US Solves Credit Crisis, Credit Cards

This article was originally published on Humorality, on October 27, 2008.

Washington wallet crisis

The recent bailout of several major financial institutions by the United States government has raised concerns of a “credit crisis” in America. Borrowing money has certainly become a favorite pastime, with the US government alone in hock for over ten billion dollars. And with the average American owing more than $8,000 in credit card debt, paying everything back is going to take a while.

Fortunately, there are companies that can help reign in debt. That’s why, after hearing a commercial on the radio, President George W. Bush made a call to (555) BIG-DEBT, the number for the Big Debt Credit Counseling Service. Bush, along with Treasury Secretary Henry Paulson, members of the House Ways and Means Committee, and members of the Senate Budget Committee, met for four hours on Thursday with John Little, a senior counselor with Big Debt.

Henry Paulson, still under scrutiny for his handling of the federal budget, was pleased. “I don’t know why I hadn’t thought of calling them before,” Paulson said during a post-meeting press conference. “Big Debt told us about secret programs that credit card companies and banks don’t want you to know about. We were able to cut 200 billion in credit card debt right off the top. And with easy monthly terms, and an equivalent increase in middle-class taxes, we’ll have the full debt paid off ten years sooner.”

Despite the seemingly good news, some politicos found room for doubt. Senator Ted Kennedy (D-Massachusetts) liked the Big Debt program, and the associated tax increase, but had a few caveats. “Reducing the national debt is important, but not at the expense of important federal programs like the National Helium Reserve. Putting blimp owners at risk in a time of national crisis is an unacceptable side effect of budgetary self-control.” Former Federal Reserve chairman Alan Greenspan also expressed caution.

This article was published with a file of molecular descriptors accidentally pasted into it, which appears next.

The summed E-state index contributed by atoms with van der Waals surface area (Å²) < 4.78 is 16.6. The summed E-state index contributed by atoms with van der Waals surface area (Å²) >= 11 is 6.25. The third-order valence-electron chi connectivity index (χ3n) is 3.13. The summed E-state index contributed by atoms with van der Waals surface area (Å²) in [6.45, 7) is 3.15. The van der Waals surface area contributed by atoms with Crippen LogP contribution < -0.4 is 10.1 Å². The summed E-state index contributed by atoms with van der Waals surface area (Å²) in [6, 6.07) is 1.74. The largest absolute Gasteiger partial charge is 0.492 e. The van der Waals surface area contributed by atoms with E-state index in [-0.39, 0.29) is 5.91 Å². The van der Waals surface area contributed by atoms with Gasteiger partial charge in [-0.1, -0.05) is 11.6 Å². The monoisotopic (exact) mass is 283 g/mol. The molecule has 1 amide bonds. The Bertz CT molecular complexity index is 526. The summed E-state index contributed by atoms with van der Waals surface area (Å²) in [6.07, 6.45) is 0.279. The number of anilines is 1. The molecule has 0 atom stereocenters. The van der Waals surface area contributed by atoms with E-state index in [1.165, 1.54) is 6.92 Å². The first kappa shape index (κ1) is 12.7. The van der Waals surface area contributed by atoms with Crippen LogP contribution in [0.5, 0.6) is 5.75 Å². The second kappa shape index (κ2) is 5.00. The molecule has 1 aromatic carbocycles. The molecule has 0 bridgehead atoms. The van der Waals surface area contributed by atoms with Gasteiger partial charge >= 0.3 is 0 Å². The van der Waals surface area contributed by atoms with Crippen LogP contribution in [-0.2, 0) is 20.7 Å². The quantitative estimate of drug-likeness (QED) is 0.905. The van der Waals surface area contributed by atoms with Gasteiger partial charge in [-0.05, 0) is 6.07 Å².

On the campaign trail, John McCain sounded upbeat about the move by the Bush administration. “I’m glad to see some straight talk coming out of Washington for once. When I bought my fifth, no wait, my sixth house, I decided right there and then that I would pay off the first three before I bought a seventh. It’s time for senators to pledge to do the same with the federal budget.”

Senator Barack Obama, however, saw the move as another political tactic. “This is nothing more than a Republican tax cut for the wealthiest countries in the Western Hemisphere. Meanwhile, hard-working middle-class nations are barely scraping by. This is not the type of change that the citizens of the world are looking for, a change with no hope.”

Despite the partisan animosity, Big Debt’s John Little saw much to be optimistic about. “We’ve had a difficult time convincing lawmakers and other elected and appointed officials of the need to stay on a budget, but they are starting to listen. We tell ordinary citizens that increases in borrowing or spending will never save them from their problems. It’s simply common sense. Teaching common sense to the government hasn’t been easy.”

President Bush hopes to see some real changes enacted before the next president takes office in January. “This debt reductionization program is a step in the right direction, although there is still the issue of Big Debt’s fee. I wonder if they take American Express.”

Tim Patrick

Tim Patrick is an author, software developer, and the host of Japan Everyday. He has published a dozen books and hundreds of articles covering technology, current events, and life in Japan. Find his latest books at

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